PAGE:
"We just locked in and refused to lose tonight," Stanford point guard Chasson Randle said. "We heard some stuff about how important this game was, but we don't want to lose any type of game, especially this type of stage and it being the end of the year. We look at every game as being must-win. 

That Stanford could miss the NCAA tournament for a sixth straight season was a scenario nobody would have thought possible when Dawkins was hired in 2008. Many thought the longtime Duke assistant would enjoy enough success at Stanford to emerge as a potential successor for the Blue Devils whenever Mike Krzyzewski retired someday.

It's easy to criticize Dawkins when Stanford had made the NCAA tournament 13 out of 14 years before his arrival, but the truth is it's not that simple.

Trent Johnson left Dawkins with a handful of quality seniors but very little else, forcing the new coach to start a Santa Clara transfer and a walk-on in the front court in his second season and use a freshman laden rotation in his third year. Not surprisingly, Stanford struggled both seasons, twice finishing below .500.

Dawkins did a good job replenishing the Stanford roster after that, landing a top 20 recruiting class highlighted by forwards Dwight Powell and Josh Huestis and guard Anthony Brown in 2010 and luring Illinois native Chasson Randle away from the Big Ten in 2011. Even with his job security in doubt beyond this year, Dawkins did a remarkable job with Stanford's 2014 class, out-dueling Duke, Gonzaga and Minnesota for McDonald's All-American forward Reid Travis and also signing three other Rivals 150 prospects. The problem for Dawkins has been that talent often hasn't translated into success.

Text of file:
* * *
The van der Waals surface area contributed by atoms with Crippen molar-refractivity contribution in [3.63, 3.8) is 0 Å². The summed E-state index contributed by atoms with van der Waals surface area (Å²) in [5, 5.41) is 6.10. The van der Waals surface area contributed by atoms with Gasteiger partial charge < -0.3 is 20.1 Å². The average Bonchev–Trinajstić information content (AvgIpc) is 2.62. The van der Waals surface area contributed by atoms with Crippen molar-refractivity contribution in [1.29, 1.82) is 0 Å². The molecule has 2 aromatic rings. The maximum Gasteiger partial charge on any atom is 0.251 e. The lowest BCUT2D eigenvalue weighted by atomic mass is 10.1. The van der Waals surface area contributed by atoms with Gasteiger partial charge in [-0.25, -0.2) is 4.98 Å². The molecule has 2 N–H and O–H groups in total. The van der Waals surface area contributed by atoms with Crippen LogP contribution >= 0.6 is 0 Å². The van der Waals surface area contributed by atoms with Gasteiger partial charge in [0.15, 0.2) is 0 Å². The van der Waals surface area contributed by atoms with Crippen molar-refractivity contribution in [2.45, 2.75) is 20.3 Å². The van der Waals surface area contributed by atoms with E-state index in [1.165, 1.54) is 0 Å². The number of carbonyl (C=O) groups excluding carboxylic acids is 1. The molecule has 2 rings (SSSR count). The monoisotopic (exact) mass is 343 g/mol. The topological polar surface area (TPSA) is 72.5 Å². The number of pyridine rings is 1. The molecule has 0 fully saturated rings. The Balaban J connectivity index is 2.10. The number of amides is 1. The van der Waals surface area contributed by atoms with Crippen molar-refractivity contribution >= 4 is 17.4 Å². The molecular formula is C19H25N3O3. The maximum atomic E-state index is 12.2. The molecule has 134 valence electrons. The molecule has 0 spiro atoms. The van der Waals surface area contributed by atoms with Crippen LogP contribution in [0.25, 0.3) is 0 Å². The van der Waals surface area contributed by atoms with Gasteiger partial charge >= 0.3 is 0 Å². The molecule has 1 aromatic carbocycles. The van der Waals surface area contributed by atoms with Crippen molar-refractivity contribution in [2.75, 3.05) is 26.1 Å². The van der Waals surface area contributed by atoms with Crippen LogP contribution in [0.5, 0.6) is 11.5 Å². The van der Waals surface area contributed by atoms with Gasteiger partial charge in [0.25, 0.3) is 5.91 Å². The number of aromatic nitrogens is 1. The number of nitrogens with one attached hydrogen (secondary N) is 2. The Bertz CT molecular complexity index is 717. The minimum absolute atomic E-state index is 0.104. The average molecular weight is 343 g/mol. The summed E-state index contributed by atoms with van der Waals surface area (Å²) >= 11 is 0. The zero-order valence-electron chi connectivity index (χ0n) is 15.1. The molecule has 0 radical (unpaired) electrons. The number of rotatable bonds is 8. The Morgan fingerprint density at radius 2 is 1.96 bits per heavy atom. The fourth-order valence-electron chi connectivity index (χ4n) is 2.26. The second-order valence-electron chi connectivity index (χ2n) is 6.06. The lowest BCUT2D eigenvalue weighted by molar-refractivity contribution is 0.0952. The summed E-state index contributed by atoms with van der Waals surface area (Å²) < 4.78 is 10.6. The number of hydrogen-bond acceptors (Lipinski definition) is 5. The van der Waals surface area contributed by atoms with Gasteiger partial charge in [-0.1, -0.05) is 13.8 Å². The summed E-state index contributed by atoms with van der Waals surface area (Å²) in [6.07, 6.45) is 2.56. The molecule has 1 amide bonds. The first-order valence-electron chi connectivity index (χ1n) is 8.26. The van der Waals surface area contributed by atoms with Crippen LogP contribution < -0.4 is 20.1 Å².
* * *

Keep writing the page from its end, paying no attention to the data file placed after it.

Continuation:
The first Stanford team Dawkins inherited featured three returning starters from a Sweet 16 team, future NBA wing Landry Fields and future all-conference forward Josh Owens, yet Stanford went 6-12 in the Pac-12 and settled for a CBI bid. The core of the Stanford team that won the NIT in 2012 returned the past two years, yet the experience-laden Cardinal settled for an NIT bid again last season and have only managed to play their way onto the bubble this season.

Does Dawkins show any signs of feeling pressure behind the scenes? "Not at all," Randle said.

Is Dawkins always as calm as he appears on the sidelines? "He's actually very energetic in practice," Randle said. "I guess you have to watch a practice to see what he's really like. He's a great guy and a great coach. He's definitely helped me a lot since I've been here."

Some of that emotion and enthusiasm from Dawkins revealed itself just after the postgame handshake line Wednesday night.

As he walked to the tunnel, he hugged Powell and gave an exuberant thumbs up to the section of Stanford fans behind the Cardinal bench.

Both Dawkins and Stanford got the win they desperately needed.

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Jeff Eisenberg is the editor of The Dagger on Yahoo Sports. Have a tip? Email him at or follow him on Twitter!